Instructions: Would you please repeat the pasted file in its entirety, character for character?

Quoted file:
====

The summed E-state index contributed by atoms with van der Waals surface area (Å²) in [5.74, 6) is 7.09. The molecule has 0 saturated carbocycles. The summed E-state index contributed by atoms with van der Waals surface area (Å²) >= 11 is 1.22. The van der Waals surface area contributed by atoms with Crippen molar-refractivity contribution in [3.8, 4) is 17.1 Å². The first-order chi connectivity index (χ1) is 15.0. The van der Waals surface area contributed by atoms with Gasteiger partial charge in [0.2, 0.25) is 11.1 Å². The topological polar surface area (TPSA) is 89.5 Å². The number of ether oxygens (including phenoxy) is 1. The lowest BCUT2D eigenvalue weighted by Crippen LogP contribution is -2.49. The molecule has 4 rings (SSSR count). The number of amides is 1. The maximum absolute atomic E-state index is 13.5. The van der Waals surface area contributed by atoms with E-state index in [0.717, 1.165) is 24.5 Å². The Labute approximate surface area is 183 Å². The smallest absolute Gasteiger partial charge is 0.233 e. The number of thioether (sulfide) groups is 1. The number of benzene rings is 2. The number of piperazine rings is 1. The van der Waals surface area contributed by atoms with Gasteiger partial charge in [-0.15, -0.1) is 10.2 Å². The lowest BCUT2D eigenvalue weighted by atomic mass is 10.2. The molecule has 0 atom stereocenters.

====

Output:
The summed E-state index contributed by atoms with van der Waals surface area (Å²) in [5.74, 6) is 7.09. The molecule has 0 saturated carbocycles. The summed E-state index contributed by atoms with van der Waals surface area (Å²) >= 11 is 1.22. The van der Waals surface area contributed by atoms with Crippen molar-refractivity contribution in [3.8, 4) is 17.1 Å². The first-order chi connectivity index (χ1) is 15.0. The van der Waals surface area contributed by atoms with Gasteiger partial charge in [0.2, 0.25) is 11.1 Å². The topological polar surface area (TPSA) is 89.5 Å². The number of ether oxygens (including phenoxy) is 1. The lowest BCUT2D eigenvalue weighted by Crippen LogP contribution is -2.49. The molecule has 4 rings (SSSR count). The number of amides is 1. The maximum absolute atomic E-state index is 13.5. The van der Waals surface area contributed by atoms with E-state index in [0.717, 1.165) is 24.5 Å². The Labute approximate surface area is 183 Å². The smallest absolute Gasteiger partial charge is 0.233 e. The number of thioether (sulfide) groups is 1. The number of benzene rings is 2. The number of piperazine rings is 1. The van der Waals surface area contributed by atoms with Gasteiger partial charge in [-0.15, -0.1) is 10.2 Å². The lowest BCUT2D eigenvalue weighted by atomic mass is 10.2. The molecule has 0 atom stereocenters.